And the Bible has some things to say about this.

    This Sunday we will hear a familiar parable from Jesus about a farmer who sows wheat and an enemy who secretly sows weeds in the same bed. Surprisingly Jesus advises no action – he says the good and the bad seeds are to grow up together, living and thriving alongside one another, until the day of completion when a judgment will come.

    I am drawn to St. Augustine’s words, “Almighty God, himself supremely good, would never allow anything evil to invade his works, unless he were so almighty and so good that he can bring good even out of evil.”

    Let us consider that God is up to more than we can know.

    Our response to evil can never be one of ultimate failure. God is up to something in both the good and the bad. Have faith, hold on - God is not finished yet.
  • The Sower

    The Sower

    In 1977 the president of a leading tech company, NEC, was on the lookout for new products.

    He was on the hunt for trends and new developments to take his company to the next level. He spent hours studying the latest technology. He immersed himself in the latest market data. That was when he made this statement,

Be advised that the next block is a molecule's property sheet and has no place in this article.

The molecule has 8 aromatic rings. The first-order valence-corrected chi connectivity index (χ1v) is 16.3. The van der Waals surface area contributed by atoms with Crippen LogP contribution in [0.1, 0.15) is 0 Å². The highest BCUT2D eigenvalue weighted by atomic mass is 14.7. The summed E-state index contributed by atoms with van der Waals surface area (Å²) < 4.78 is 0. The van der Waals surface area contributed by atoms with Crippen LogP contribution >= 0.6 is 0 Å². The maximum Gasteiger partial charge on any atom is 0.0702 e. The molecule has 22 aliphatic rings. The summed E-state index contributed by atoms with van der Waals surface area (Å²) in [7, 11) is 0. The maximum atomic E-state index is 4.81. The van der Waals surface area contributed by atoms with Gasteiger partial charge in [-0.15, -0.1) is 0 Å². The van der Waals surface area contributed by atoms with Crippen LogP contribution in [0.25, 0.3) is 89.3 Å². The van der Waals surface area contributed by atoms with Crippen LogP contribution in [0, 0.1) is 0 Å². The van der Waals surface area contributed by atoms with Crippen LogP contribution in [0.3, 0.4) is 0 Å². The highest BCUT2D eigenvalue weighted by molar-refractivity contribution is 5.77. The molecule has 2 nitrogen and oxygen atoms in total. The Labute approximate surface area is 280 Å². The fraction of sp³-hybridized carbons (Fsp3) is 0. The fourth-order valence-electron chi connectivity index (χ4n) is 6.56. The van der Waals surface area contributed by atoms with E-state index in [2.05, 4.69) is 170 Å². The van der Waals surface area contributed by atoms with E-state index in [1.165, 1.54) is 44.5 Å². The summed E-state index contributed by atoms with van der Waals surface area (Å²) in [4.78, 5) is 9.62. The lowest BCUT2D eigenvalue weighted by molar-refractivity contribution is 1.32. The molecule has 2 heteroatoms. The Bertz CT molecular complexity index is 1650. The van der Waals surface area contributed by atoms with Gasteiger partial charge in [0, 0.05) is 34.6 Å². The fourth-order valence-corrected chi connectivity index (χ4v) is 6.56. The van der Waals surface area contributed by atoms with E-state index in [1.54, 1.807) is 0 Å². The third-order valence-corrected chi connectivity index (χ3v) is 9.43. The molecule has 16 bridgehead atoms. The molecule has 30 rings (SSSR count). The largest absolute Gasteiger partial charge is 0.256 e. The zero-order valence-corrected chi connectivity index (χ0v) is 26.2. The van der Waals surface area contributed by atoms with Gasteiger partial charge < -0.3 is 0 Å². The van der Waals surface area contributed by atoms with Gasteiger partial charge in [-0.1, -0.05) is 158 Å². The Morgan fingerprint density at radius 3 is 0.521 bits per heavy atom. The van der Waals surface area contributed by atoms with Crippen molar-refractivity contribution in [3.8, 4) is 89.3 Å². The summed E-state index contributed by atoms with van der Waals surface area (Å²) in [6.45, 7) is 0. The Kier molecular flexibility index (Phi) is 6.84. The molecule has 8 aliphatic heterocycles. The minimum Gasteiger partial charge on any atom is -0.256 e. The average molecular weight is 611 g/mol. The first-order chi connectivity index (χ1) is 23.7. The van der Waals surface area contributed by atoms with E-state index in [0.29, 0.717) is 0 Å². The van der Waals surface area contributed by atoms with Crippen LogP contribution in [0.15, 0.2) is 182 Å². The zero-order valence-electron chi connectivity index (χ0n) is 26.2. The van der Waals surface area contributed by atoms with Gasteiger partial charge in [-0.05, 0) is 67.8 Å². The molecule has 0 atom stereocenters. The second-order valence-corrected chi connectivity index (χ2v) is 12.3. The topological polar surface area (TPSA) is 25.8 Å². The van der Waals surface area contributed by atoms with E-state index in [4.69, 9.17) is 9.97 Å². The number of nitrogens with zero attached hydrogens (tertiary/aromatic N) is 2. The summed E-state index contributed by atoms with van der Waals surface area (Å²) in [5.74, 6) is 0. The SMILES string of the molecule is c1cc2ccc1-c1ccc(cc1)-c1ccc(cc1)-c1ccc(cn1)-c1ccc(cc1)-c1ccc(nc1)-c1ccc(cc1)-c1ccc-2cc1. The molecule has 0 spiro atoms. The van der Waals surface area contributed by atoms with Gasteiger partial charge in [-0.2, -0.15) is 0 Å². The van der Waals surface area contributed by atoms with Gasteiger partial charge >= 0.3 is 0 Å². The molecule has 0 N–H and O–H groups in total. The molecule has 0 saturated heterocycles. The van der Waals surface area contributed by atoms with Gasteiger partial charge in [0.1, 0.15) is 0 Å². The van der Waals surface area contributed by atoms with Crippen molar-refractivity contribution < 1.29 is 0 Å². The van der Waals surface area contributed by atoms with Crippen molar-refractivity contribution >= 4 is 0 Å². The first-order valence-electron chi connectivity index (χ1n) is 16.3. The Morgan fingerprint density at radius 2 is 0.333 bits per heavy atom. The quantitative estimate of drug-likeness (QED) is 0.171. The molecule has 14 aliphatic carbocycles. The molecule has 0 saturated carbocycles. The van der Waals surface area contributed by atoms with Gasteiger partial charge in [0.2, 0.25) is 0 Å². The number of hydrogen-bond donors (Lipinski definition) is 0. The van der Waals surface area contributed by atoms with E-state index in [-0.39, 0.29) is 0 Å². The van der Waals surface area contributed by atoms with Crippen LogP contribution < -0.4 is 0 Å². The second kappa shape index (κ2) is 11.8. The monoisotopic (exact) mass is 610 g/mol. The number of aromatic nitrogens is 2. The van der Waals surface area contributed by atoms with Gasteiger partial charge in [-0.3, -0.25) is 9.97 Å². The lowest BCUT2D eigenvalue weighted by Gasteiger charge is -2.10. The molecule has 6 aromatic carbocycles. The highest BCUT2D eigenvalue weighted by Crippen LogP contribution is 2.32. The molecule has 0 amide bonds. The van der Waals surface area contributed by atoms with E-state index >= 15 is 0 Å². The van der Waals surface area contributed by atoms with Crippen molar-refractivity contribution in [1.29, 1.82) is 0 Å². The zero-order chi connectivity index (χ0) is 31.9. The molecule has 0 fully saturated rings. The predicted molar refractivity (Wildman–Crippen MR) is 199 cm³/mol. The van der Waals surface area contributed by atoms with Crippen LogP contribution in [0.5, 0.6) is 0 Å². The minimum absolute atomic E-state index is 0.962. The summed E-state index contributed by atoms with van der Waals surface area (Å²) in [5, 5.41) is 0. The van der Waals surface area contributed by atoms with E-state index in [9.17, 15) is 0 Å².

"There is no reason anyone would want a computer in their home."

    This is a big reason you and I recognize the names Apple and Google these days, but not so much NEC. At the most basic level this is a cautionary tale about being open to the new.

    On Sunday you and I will hear that famous story about a sower who cast seeds everywhere. However, he only sees a harvest in a few places.

    This sower, like God, is constantly sowing things that want to grow – inspiring us with new visions and ideas, bringing new possibilities across our paths.

    That’s why it's incumbent upon the soil to be fertile, to be open and nurturing to that which God is planting and wants to grow.

    What's this say about our openness, our willingness, to that which the sower is casting seeds upon the soil of our hearts?
  • Growing...


    It was a rather simple science experiment.